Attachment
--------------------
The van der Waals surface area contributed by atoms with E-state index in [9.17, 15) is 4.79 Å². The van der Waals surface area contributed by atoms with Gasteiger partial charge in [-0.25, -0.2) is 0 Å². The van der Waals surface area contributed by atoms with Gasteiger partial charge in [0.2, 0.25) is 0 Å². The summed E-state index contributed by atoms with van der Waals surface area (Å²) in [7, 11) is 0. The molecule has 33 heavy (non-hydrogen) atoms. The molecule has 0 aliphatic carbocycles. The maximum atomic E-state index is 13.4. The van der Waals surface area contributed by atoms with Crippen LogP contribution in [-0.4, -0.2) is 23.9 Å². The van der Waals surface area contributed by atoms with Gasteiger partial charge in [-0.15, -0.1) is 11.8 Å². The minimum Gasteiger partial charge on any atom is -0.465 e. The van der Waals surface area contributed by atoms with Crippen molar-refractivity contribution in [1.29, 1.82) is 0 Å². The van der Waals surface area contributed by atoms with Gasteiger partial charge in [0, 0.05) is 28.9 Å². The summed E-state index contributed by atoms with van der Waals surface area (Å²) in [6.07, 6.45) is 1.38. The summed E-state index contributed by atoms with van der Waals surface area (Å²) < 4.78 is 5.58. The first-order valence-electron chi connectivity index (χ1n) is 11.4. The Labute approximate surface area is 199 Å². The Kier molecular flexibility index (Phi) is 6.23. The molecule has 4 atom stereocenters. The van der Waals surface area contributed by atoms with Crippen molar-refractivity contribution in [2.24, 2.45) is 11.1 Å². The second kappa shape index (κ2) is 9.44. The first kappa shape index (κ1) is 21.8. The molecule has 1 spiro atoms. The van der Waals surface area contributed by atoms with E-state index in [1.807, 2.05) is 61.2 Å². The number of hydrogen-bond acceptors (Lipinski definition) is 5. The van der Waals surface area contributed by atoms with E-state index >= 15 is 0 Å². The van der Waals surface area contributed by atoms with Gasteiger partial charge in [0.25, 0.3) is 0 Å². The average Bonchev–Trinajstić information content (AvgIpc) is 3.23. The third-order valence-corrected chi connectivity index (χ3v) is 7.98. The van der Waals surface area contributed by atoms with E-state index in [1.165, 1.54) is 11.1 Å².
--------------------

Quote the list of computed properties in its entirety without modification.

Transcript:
The van der Waals surface area contributed by atoms with E-state index in [9.17, 15) is 4.79 Å². The van der Waals surface area contributed by atoms with Gasteiger partial charge in [-0.25, -0.2) is 0 Å². The van der Waals surface area contributed by atoms with Gasteiger partial charge in [0.2, 0.25) is 0 Å². The summed E-state index contributed by atoms with van der Waals surface area (Å²) in [7, 11) is 0. The molecule has 33 heavy (non-hydrogen) atoms. The molecule has 0 aliphatic carbocycles. The maximum atomic E-state index is 13.4. The van der Waals surface area contributed by atoms with Crippen LogP contribution in [-0.4, -0.2) is 23.9 Å². The van der Waals surface area contributed by atoms with Gasteiger partial charge in [-0.15, -0.1) is 11.8 Å². The minimum Gasteiger partial charge on any atom is -0.465 e. The van der Waals surface area contributed by atoms with Crippen molar-refractivity contribution in [1.29, 1.82) is 0 Å². The van der Waals surface area contributed by atoms with Gasteiger partial charge in [0, 0.05) is 28.9 Å². The summed E-state index contributed by atoms with van der Waals surface area (Å²) in [6.07, 6.45) is 1.38. The summed E-state index contributed by atoms with van der Waals surface area (Å²) < 4.78 is 5.58. The first-order valence-electron chi connectivity index (χ1n) is 11.4. The Labute approximate surface area is 199 Å². The Kier molecular flexibility index (Phi) is 6.23. The molecule has 4 atom stereocenters. The van der Waals surface area contributed by atoms with Crippen molar-refractivity contribution in [2.24, 2.45) is 11.1 Å². The second kappa shape index (κ2) is 9.44. The first kappa shape index (κ1) is 21.8. The molecule has 1 spiro atoms. The van der Waals surface area contributed by atoms with E-state index in [1.807, 2.05) is 61.2 Å². The number of hydrogen-bond acceptors (Lipinski definition) is 5. The van der Waals surface area contributed by atoms with E-state index >= 15 is 0 Å². The van der Waals surface area contributed by atoms with Gasteiger partial charge in [0.25, 0.3) is 0 Å². The average Bonchev–Trinajstić information content (AvgIpc) is 3.23. The third-order valence-corrected chi connectivity index (χ3v) is 7.98. The van der Waals surface area contributed by atoms with E-state index in [1.165, 1.54) is 11.1 Å².